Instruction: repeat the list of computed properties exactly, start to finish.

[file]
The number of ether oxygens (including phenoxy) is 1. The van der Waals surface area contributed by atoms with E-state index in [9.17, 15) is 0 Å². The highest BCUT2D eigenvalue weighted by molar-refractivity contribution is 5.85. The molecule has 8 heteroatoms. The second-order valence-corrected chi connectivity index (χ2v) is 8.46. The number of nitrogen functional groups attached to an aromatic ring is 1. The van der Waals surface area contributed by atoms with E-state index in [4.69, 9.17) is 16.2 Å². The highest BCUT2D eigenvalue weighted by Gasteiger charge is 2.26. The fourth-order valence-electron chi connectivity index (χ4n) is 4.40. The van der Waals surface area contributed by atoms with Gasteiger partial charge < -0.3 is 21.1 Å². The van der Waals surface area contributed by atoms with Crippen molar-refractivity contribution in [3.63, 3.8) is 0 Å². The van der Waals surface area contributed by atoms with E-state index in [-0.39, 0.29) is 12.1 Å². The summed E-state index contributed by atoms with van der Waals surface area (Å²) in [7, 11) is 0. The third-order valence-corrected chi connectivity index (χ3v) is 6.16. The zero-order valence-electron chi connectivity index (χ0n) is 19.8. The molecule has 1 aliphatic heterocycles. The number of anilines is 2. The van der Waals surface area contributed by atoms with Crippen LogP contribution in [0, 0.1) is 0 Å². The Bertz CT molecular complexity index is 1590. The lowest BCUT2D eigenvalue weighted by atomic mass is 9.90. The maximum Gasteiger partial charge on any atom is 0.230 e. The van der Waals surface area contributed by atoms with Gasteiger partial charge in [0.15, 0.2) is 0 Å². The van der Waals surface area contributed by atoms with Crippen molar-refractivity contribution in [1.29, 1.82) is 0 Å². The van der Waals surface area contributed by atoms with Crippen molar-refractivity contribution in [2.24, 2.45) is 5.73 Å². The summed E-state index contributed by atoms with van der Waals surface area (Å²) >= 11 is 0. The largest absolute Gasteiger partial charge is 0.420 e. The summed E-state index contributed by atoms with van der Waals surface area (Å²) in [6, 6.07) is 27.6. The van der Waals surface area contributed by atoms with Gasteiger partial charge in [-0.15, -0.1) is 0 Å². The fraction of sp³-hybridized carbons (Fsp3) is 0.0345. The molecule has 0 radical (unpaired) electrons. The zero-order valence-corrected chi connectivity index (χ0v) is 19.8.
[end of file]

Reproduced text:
The number of ether oxygens (including phenoxy) is 1. The van der Waals surface area contributed by atoms with E-state index in [9.17, 15) is 0 Å². The highest BCUT2D eigenvalue weighted by molar-refractivity contribution is 5.85. The molecule has 8 heteroatoms. The second-order valence-corrected chi connectivity index (χ2v) is 8.46. The number of nitrogen functional groups attached to an aromatic ring is 1. The van der Waals surface area contributed by atoms with E-state index in [4.69, 9.17) is 16.2 Å². The highest BCUT2D eigenvalue weighted by Gasteiger charge is 2.26. The fourth-order valence-electron chi connectivity index (χ4n) is 4.40. The van der Waals surface area contributed by atoms with Gasteiger partial charge < -0.3 is 21.1 Å². The van der Waals surface area contributed by atoms with Crippen molar-refractivity contribution in [3.63, 3.8) is 0 Å². The van der Waals surface area contributed by atoms with E-state index in [-0.39, 0.29) is 12.1 Å². The summed E-state index contributed by atoms with van der Waals surface area (Å²) in [7, 11) is 0. The third-order valence-corrected chi connectivity index (χ3v) is 6.16. The zero-order valence-electron chi connectivity index (χ0n) is 19.8. The molecule has 1 aliphatic heterocycles. The number of anilines is 2. The van der Waals surface area contributed by atoms with Crippen LogP contribution in [0, 0.1) is 0 Å². The Bertz CT molecular complexity index is 1590. The lowest BCUT2D eigenvalue weighted by atomic mass is 9.90. The maximum Gasteiger partial charge on any atom is 0.230 e. The van der Waals surface area contributed by atoms with Gasteiger partial charge in [0.15, 0.2) is 0 Å². The van der Waals surface area contributed by atoms with Crippen molar-refractivity contribution in [1.29, 1.82) is 0 Å². The van der Waals surface area contributed by atoms with Crippen molar-refractivity contribution in [2.24, 2.45) is 5.73 Å². The summed E-state index contributed by atoms with van der Waals surface area (Å²) >= 11 is 0. The largest absolute Gasteiger partial charge is 0.420 e. The summed E-state index contributed by atoms with van der Waals surface area (Å²) in [6, 6.07) is 27.6. The van der Waals surface area contributed by atoms with Gasteiger partial charge in [-0.15, -0.1) is 0 Å². The fraction of sp³-hybridized carbons (Fsp3) is 0.0345. The molecule has 0 radical (unpaired) electrons. The zero-order valence-corrected chi connectivity index (χ0v) is 19.8.